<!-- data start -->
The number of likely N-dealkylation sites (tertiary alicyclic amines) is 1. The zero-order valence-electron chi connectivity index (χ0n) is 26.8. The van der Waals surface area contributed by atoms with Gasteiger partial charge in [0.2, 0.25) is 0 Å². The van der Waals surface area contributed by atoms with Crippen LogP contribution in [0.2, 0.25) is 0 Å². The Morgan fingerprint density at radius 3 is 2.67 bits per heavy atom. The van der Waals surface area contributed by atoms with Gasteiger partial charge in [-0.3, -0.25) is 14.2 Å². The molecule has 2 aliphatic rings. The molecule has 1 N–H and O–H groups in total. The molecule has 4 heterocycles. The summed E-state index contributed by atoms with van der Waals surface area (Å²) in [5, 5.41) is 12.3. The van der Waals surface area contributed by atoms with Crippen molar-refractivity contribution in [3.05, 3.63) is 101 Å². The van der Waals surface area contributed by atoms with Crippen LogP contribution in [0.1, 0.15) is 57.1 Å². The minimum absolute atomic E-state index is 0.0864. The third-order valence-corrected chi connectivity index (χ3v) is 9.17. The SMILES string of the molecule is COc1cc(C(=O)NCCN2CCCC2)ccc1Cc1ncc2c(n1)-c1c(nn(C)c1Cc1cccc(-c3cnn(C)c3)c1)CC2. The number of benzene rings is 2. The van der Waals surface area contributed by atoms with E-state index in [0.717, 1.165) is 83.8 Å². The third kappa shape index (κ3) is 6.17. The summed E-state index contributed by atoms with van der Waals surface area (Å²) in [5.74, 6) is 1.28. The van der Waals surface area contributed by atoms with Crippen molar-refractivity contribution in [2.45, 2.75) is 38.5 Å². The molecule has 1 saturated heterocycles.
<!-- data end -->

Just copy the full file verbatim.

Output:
The number of likely N-dealkylation sites (tertiary alicyclic amines) is 1. The zero-order valence-electron chi connectivity index (χ0n) is 26.8. The van der Waals surface area contributed by atoms with Gasteiger partial charge in [0.2, 0.25) is 0 Å². The van der Waals surface area contributed by atoms with Crippen LogP contribution in [0.2, 0.25) is 0 Å². The Morgan fingerprint density at radius 3 is 2.67 bits per heavy atom. The van der Waals surface area contributed by atoms with Gasteiger partial charge in [-0.3, -0.25) is 14.2 Å². The molecule has 2 aliphatic rings. The molecule has 1 N–H and O–H groups in total. The molecule has 4 heterocycles. The summed E-state index contributed by atoms with van der Waals surface area (Å²) in [5, 5.41) is 12.3. The van der Waals surface area contributed by atoms with Crippen molar-refractivity contribution in [3.05, 3.63) is 101 Å². The van der Waals surface area contributed by atoms with Crippen LogP contribution in [0.1, 0.15) is 57.1 Å². The minimum absolute atomic E-state index is 0.0864. The third-order valence-corrected chi connectivity index (χ3v) is 9.17. The SMILES string of the molecule is COc1cc(C(=O)NCCN2CCCC2)ccc1Cc1ncc2c(n1)-c1c(nn(C)c1Cc1cccc(-c3cnn(C)c3)c1)CC2. The number of benzene rings is 2. The van der Waals surface area contributed by atoms with E-state index in [0.717, 1.165) is 83.8 Å². The third kappa shape index (κ3) is 6.17. The summed E-state index contributed by atoms with van der Waals surface area (Å²) in [5.74, 6) is 1.28. The van der Waals surface area contributed by atoms with Crippen molar-refractivity contribution in [2.45, 2.75) is 38.5 Å². The molecule has 1 saturated heterocycles.